For evaluation of direct MEK activity, 10 μg GST-MEK1 was incubated with 5 μg of a glutathione S-transferase fusion protein containing p44MAP kinase with a lysine to alanine mutation at position 71 (GST-MAPK-KA). This mutation eliminates kinase activity of MAPK, so only kinase activity attributed to the added MEK remains. Incubations were 15 minutes at 30° C. in a final volume of 50 μL containing 50 mM Tris (pH 7.5), 10 μM MgCl2, 2 μM EGTA, and 10 μM [γ-32P]ATP. The reaction was stopped by addition of Laemmli SDS sample buffer and phosphorylated GST-MAPK-KA was resolved by electrophoresis on a 10% polyacrylamide gel. Radioactivity incorporated into GST-MAPK-KA was determined by autoradiography, and subsequently by excision of the bands followed by scintillation counting. Additionally, an artificially activated MEK was utilized that contained serine to glutamate mutations at positions 218 and 222 (GST-MEK-2E). When these sites are phosphorylated, MEK activity is increased. Phosphorylation of these sites can be mimicked by mutation of the serine residues to glutamate. For this assay, 5 μg GST-MEK-2E was incubated with 5 μg GST-MAPK-KA for 15 minutes at 30° C. in the same reaction buffer as described above. Reactions were terminated and analyzed as above.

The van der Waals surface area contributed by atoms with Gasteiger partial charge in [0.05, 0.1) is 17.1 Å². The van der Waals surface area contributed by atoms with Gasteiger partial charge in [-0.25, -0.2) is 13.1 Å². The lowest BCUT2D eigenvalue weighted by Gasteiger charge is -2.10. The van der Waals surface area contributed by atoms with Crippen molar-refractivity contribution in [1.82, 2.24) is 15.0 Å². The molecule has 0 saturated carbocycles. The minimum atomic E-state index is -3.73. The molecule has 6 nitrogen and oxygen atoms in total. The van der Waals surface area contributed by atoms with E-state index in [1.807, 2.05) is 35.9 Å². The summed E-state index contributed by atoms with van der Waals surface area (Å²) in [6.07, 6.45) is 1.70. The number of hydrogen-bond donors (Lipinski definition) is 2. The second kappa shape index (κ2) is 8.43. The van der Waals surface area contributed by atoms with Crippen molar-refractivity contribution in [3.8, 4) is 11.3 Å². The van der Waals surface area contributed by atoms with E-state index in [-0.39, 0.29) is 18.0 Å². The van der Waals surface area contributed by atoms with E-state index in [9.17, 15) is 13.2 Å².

Whole Cell MAP Kinase Assay
To determine if compounds were able to block activation of MAP kinase in whole cells, the following protocol was used: Cells were plated in multi-well plates and grown to confluence. Cells were then serum-deprived overnight. Cells were exposed to the desired concentrations of compound or vehicle (DMSO) for 30 minutes, followed by addition of a growth factor, eg, PDGF (100 ng/mL). After a 5-minute treatment with the growth factor, cells were washed with PBS, then lysed in a buffer consisting of 70 mM NaCl, 10 mM HEPES (pH 7.4), 50 mM glycerol phosphate, and 1% Triton X-100. Lysates were clarified by centrifugation at 13,000×g for 10 minutes. Five micrograms of the resulting supernatants were incubated with 10 μg microtubule associated protein-2 (Map2) for 15 minutes at 30° C. in a final volume of 25 μL containing 50 mM Tris (pH 7.4), 10 mM MgCl2, 2 mM EGTA and 30 μM [γ-32P]ATP. Reactions were terminated by addition of Laemmli sample buffer. Phosphorylated Map2 was resolved on 7.5% acrylamide gels and incorporated radioactivity determined by autoradiography and subsequent excision of the bands followed by scintillation counting.